Disability, Taxes, Transfers and the Economic Well-Being of Women
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Chapter in forthcoming NBER book Tax Policy and the Economy, Volume 32, Robert A. Moffitt, editor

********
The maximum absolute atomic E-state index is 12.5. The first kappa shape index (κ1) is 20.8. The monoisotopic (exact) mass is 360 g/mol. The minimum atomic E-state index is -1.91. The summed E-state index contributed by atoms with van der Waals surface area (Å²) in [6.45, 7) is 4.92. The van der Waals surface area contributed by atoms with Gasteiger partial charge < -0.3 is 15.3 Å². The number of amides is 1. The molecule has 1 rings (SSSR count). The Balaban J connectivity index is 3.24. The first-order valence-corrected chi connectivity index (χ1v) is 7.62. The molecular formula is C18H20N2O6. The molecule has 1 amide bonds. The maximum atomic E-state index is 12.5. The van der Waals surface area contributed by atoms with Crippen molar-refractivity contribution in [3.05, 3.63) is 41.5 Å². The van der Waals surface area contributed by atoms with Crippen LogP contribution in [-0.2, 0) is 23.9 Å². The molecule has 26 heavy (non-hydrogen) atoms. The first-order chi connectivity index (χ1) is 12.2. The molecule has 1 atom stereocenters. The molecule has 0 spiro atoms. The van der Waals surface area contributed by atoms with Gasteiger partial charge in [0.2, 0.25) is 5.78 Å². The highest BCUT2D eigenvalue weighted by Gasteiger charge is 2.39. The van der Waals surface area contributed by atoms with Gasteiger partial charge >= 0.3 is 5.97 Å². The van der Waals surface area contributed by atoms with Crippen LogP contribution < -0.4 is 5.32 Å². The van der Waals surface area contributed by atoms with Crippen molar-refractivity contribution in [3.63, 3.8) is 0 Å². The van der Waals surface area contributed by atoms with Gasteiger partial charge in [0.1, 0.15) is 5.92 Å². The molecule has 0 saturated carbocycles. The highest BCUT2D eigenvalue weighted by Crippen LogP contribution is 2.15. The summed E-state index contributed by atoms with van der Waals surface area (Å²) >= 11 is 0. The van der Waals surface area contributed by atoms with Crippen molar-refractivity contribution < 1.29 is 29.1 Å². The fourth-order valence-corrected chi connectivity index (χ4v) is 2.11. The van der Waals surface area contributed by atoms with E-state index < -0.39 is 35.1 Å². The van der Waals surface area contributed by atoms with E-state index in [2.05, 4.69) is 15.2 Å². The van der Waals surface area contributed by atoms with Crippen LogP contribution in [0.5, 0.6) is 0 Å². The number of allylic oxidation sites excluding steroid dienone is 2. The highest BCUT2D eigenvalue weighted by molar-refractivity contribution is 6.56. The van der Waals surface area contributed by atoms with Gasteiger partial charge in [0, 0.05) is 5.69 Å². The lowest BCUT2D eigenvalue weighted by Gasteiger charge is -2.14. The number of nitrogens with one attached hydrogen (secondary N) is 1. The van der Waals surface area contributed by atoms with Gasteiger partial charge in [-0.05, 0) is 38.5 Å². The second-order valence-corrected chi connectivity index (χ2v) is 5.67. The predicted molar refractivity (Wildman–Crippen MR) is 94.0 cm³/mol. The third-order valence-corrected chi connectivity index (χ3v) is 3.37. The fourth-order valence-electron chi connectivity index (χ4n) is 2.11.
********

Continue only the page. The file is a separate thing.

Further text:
We study the economic situation of disabled women and the role that taxes and transfers play in improving their economic circumstances, using 1968-2015 data from the Panel Study of Income Dynamics. We begin by documenting the trends in point-in-time disability rates of women as well as estimating the prevalence of disability over a woman’s lifetime. We find that women are more likely than men to have experienced a disability through their mid-40s, but are less likely to have experienced a serious disability prior to retirement. The onset of disability for women is found to be associated with a fall in labor supply, family income, and consumption. The fall varies with the degree of disability but tends to be smaller than that of disabled men, particularly for family income and consumption. Transfers, particularly Disability Insurance and Supplemental Security Income play a large role in cushioning the fall in income for disabled women. However, while the relative decline in income is smaller for women than men, a larger share of disabled women have very low absolute levels of income and consumption. Approximately half of the most disabled women receive food stamp/SNAP benefits, pointing to the greater relative importance of means-tested benefits rather than social insurance for this group.
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